Knebworth Neighbourhood Plan 2019 - 2031

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Appendix I Flora and Fauna and Examples of SuDS

Flora in Knebworth

The Knebworth Neighbourhood Plan area is rich in flora. Within the past few years over 500 different species of wildflowers, trees, grasses and ferns have been recorded, as well as numerous types of lichen, liverworts and mosses. These can be found in the woodlands, fields, hedgerows, verges and copses throughout the Plan Area.

Many of the flowers found in Knebworth are considered "vulnerable" or "near threatened" in England, including field scabious, wild strawberry, harebell, quaking grass, heath speedwell, and ragged robin (Herts Flora Group, n.d.). Many trees and shrubs are also found in the parish and include mature oaks, horse chestnuts, ash and field maple.

Knebworth Park contains important and nationally declining habitats notably the characteristics of acidic and heathy conditions (MHCLG, 2019). Knebworth Woods is the only Hertfordshire site where the scarce greater broomrape is found. In 2014 the heath dog-violet was found in flower at a heathy corner of the Knebworth Park by Wintergreen Wood (Herts Flora Group, n.d.). English bluebells (Hyacinthoides non-scripta) also carpet these woods in spring. Their flowers provide an early source of nectar for bees, hoverflies, butterflies and other insects (Woodland Trust, n.d.). True bluebells are coming under threat due to habitat destruction, collection from the wild and crossbreeding (hybridisation) with non-native bluebells.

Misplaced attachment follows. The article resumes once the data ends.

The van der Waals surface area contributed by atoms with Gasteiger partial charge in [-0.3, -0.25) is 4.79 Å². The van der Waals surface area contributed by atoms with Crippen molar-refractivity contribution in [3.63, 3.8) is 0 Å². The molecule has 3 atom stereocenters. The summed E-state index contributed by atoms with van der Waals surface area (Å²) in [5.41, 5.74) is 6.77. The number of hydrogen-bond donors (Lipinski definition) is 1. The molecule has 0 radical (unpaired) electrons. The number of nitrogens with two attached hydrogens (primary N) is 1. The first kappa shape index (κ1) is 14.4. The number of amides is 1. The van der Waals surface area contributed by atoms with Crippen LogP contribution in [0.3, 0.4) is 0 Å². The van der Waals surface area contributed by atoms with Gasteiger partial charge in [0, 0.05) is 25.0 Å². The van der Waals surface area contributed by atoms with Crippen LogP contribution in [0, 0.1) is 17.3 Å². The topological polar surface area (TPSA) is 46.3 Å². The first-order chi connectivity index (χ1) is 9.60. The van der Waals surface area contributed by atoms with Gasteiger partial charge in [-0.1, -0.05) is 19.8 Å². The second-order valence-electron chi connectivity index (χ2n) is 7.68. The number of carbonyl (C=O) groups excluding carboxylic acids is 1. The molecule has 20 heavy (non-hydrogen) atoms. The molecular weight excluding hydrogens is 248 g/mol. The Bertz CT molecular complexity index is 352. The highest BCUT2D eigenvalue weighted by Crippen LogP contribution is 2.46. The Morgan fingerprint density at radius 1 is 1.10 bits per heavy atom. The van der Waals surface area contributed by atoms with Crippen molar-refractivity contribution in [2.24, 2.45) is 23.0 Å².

Where road verges are either not mown or partially mown (such as in Old Lane, adjacent to KB4), this encourages a wide variety of wildflowers including field poppies, teasels and field scabious (Knautia arvensis – on the vulnerable list (Herts Flora Group, n.d.)). These verges provide habitats for smaller creatures, bees and other insects as well as supplying food (nectar, pollen, seeds) throughout the year. It also provides nesting material and sites for hibernation or overwintering. In addition, the unmown verges help wildlife to move around their territory.

Late summer verges provide support for wildlife. Flowers include scabious and knapweed.

Roadside verges with wildflowers (left layby B656, right Old Knebworth Lane by A1(M) underpass.

Late summer food for wildlife (hedge opposite Gypsy Lane north)

Rich hedgerows can be in food for wildlife in just a short stretch of hedgerow. The photographs above show hawthorn (Crataegus monogyna), blackberries (Rubus fruticosus), White dead nettle (Lamium album), immature ivy flowers (Woodland Trusts, n.d.). The hawthorn and blackberry both flower in spring with seeds in late summer to autumn, while the dead nettle flowers from March to December. Ivy provides flowers from September to November followed by seeds from November to January.

Fauna in Knebworth

Many species, such as badgers and hedgehogs, have their own network of tracks. Hedgehogs can often range 2-3km a night and have home territories of 1-20 hectares (Hedgehog Street, n.d.). Badgers may have averages home ranges of 50 hectares (Badgerland, n.d.), although this can range from 30 – 300 hectares depending on the quality of the habitat.

Hedgehog and badger visiting local garden (Deards End Lane)